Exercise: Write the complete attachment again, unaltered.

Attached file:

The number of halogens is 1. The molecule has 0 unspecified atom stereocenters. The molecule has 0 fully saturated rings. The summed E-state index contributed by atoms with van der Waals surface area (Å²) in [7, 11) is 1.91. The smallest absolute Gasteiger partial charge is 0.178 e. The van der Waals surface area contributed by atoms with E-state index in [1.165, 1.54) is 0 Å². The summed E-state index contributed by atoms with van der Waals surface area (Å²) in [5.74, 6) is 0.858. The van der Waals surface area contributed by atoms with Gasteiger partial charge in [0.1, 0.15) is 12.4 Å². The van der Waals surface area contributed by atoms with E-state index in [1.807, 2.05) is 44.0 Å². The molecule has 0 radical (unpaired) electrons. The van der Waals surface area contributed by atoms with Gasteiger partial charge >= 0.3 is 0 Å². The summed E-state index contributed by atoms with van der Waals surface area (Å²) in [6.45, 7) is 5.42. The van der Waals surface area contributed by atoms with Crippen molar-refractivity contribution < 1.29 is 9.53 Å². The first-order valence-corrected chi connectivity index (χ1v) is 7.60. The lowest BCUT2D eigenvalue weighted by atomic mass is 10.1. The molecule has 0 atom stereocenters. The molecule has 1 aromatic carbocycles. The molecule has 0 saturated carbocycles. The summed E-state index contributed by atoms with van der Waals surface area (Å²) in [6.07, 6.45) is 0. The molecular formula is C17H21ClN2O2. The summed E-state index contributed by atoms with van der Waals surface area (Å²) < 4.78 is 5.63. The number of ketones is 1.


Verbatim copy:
The number of halogens is 1. The molecule has 0 unspecified atom stereocenters. The molecule has 0 fully saturated rings. The summed E-state index contributed by atoms with van der Waals surface area (Å²) in [7, 11) is 1.91. The smallest absolute Gasteiger partial charge is 0.178 e. The van der Waals surface area contributed by atoms with E-state index in [1.165, 1.54) is 0 Å². The summed E-state index contributed by atoms with van der Waals surface area (Å²) in [5.74, 6) is 0.858. The van der Waals surface area contributed by atoms with Gasteiger partial charge in [0.1, 0.15) is 12.4 Å². The van der Waals surface area contributed by atoms with E-state index in [1.807, 2.05) is 44.0 Å². The molecule has 0 radical (unpaired) electrons. The van der Waals surface area contributed by atoms with Gasteiger partial charge >= 0.3 is 0 Å². The summed E-state index contributed by atoms with van der Waals surface area (Å²) in [6.45, 7) is 5.42. The van der Waals surface area contributed by atoms with Crippen molar-refractivity contribution < 1.29 is 9.53 Å². The first-order valence-corrected chi connectivity index (χ1v) is 7.60. The lowest BCUT2D eigenvalue weighted by atomic mass is 10.1. The molecule has 0 atom stereocenters. The molecule has 1 aromatic carbocycles. The molecule has 0 saturated carbocycles. The summed E-state index contributed by atoms with van der Waals surface area (Å²) in [6.07, 6.45) is 0. The molecular formula is C17H21ClN2O2. The summed E-state index contributed by atoms with van der Waals surface area (Å²) < 4.78 is 5.63. The number of ketones is 1.